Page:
We’re in the market for a new house. (If you want a home in North Austin that looks as if a pack of large dogs instead of a pack of small boys had been living in it for the past five years, please email me.)
John 20:12 is a rather curious verse:
Well, apparently the Teacher Improvement Coordinator and Teacher Improvement Meeting are no more.
For previous installments, see here and here. Simon turned eight, Nathan turned five, and Truman turned two this year.
So if a friend said to me, “What do you think about that Mormon prophet who got arrested for polygamy?”
According to a study done by two sociology profs at the University of Virginia, the following are most closely correlated with happiness of wives:
We are very pleased to have Marj Conder guest blogging for us for the next few weeks.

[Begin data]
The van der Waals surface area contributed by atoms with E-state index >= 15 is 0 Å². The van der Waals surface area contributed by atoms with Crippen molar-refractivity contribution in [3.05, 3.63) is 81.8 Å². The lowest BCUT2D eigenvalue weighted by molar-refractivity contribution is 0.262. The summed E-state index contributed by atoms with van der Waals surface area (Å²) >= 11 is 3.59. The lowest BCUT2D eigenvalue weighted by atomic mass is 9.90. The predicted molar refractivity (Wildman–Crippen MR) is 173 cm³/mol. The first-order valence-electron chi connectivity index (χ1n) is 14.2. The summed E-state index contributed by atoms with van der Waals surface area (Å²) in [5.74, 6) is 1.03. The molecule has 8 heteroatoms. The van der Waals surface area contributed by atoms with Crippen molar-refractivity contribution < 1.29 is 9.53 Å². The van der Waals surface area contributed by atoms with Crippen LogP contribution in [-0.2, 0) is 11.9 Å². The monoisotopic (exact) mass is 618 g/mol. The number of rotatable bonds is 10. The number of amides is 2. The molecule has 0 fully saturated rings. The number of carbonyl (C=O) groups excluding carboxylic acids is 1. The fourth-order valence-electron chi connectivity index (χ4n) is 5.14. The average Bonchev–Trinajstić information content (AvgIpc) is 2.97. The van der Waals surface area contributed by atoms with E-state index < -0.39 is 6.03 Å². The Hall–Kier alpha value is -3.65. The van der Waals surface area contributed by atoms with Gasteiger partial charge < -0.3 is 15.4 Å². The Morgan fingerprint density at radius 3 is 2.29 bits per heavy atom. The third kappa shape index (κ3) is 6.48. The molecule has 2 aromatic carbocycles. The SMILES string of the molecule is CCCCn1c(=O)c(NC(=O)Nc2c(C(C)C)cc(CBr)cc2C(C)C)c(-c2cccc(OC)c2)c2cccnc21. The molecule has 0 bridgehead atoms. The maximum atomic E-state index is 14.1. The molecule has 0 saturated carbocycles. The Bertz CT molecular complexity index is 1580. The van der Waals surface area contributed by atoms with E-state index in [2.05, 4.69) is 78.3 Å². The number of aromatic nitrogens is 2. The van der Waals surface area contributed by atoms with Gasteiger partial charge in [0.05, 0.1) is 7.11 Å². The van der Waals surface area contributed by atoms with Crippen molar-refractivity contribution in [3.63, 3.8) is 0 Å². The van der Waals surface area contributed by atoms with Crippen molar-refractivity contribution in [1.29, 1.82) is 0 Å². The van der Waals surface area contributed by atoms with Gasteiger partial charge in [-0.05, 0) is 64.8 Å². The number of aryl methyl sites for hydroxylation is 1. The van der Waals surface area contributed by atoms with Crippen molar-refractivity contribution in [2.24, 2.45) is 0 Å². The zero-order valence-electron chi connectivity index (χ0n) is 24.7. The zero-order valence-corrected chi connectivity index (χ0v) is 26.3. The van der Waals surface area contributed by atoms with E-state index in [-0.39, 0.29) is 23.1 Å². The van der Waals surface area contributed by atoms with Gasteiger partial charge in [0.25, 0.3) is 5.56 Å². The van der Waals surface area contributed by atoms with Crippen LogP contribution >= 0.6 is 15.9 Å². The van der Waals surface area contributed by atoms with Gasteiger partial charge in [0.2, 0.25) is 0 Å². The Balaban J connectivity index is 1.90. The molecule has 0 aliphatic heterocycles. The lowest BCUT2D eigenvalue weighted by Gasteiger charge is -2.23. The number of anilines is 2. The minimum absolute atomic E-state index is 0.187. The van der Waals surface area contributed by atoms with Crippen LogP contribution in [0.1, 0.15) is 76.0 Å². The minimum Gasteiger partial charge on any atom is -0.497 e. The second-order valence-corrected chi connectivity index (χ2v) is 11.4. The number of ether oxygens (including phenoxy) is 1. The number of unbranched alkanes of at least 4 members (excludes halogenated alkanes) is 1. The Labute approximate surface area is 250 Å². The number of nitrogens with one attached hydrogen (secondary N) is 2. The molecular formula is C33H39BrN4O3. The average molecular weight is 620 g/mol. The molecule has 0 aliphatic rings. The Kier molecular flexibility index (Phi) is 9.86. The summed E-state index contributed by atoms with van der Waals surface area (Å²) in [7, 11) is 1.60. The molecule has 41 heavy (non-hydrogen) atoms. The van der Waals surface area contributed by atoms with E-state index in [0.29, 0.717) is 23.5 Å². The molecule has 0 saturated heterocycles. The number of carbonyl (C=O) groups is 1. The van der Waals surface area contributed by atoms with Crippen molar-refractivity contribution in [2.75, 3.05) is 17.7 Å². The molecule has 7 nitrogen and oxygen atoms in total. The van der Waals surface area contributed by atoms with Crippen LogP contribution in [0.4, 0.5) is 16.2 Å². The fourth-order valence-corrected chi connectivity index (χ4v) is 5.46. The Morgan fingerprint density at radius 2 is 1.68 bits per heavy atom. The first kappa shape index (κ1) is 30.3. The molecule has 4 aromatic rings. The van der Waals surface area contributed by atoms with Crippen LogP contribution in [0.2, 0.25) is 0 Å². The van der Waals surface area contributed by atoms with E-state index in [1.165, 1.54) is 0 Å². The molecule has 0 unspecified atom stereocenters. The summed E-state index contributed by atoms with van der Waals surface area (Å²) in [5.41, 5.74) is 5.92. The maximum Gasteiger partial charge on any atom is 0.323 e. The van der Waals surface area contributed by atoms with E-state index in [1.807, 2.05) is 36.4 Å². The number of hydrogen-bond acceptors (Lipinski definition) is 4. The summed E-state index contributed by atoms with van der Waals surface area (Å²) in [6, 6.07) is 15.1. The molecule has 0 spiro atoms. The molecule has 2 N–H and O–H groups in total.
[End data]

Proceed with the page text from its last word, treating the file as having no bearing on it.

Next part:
Today is the first time I’ve seen advertising directed at Mormons that didn’t scream ‘priestcraft.’
In the abstract, there are three possibilities: she was guilty, she was innocent, or she was raped.
This article was interesting.
When two very similar stories–very similiar, that is, except that one is about a man and another is about a woman–are found in a Gospel, they are called a gender pair. While gender pairs occur in all the gospels, they are particularly prominent in Luke:
Kaimi wanted the rest of the story.
It looks like a coffee table book but it reads like top-notch scholarship. . . .
In a discussion at the ExII blog on the Church’s recent decision renovate downtown Salt Lake, a commenter named Dave justified his support of the Church’s position this way:
Upon seeing this title, my husband asked, “Was that the ancient Hebrew equivalent of Better Homes and Gardens?”
At first blush, the Joseph Smith Translation for Mark 14:8 doesn’t appear to do anything:
An amazing documentary premiered on byu.tv today between sessions of conference.
There are two very similar stories of miraculous multiplication of loaves and fishes in Mark’s Gospel.